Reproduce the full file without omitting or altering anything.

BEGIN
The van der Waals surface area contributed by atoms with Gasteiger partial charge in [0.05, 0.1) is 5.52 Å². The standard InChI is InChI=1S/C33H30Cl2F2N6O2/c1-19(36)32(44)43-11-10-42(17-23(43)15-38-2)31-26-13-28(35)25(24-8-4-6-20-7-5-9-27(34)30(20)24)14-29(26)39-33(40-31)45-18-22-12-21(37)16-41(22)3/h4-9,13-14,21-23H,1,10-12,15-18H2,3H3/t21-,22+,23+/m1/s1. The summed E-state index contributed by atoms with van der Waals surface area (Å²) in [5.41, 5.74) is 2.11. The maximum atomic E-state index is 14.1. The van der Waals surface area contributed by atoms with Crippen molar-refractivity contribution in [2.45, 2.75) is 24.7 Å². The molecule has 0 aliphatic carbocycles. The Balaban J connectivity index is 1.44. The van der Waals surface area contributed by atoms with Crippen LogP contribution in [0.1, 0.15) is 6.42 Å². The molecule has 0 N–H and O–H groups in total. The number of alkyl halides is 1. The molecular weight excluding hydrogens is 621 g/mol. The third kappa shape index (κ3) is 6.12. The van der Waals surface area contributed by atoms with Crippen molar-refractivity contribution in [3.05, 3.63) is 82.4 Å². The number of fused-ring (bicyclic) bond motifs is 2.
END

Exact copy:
The van der Waals surface area contributed by atoms with Gasteiger partial charge in [0.05, 0.1) is 5.52 Å². The standard InChI is InChI=1S/C33H30Cl2F2N6O2/c1-19(36)32(44)43-11-10-42(17-23(43)15-38-2)31-26-13-28(35)25(24-8-4-6-20-7-5-9-27(34)30(20)24)14-29(26)39-33(40-31)45-18-22-12-21(37)16-41(22)3/h4-9,13-14,21-23H,1,10-12,15-18H2,3H3/t21-,22+,23+/m1/s1. The summed E-state index contributed by atoms with van der Waals surface area (Å²) in [5.41, 5.74) is 2.11. The maximum atomic E-state index is 14.1. The van der Waals surface area contributed by atoms with Crippen molar-refractivity contribution in [2.45, 2.75) is 24.7 Å². The molecule has 0 aliphatic carbocycles. The Balaban J connectivity index is 1.44. The van der Waals surface area contributed by atoms with Crippen LogP contribution in [0.1, 0.15) is 6.42 Å². The molecule has 0 N–H and O–H groups in total. The number of alkyl halides is 1. The molecular weight excluding hydrogens is 621 g/mol. The third kappa shape index (κ3) is 6.12. The van der Waals surface area contributed by atoms with Crippen molar-refractivity contribution in [3.05, 3.63) is 82.4 Å². The number of fused-ring (bicyclic) bond motifs is 2.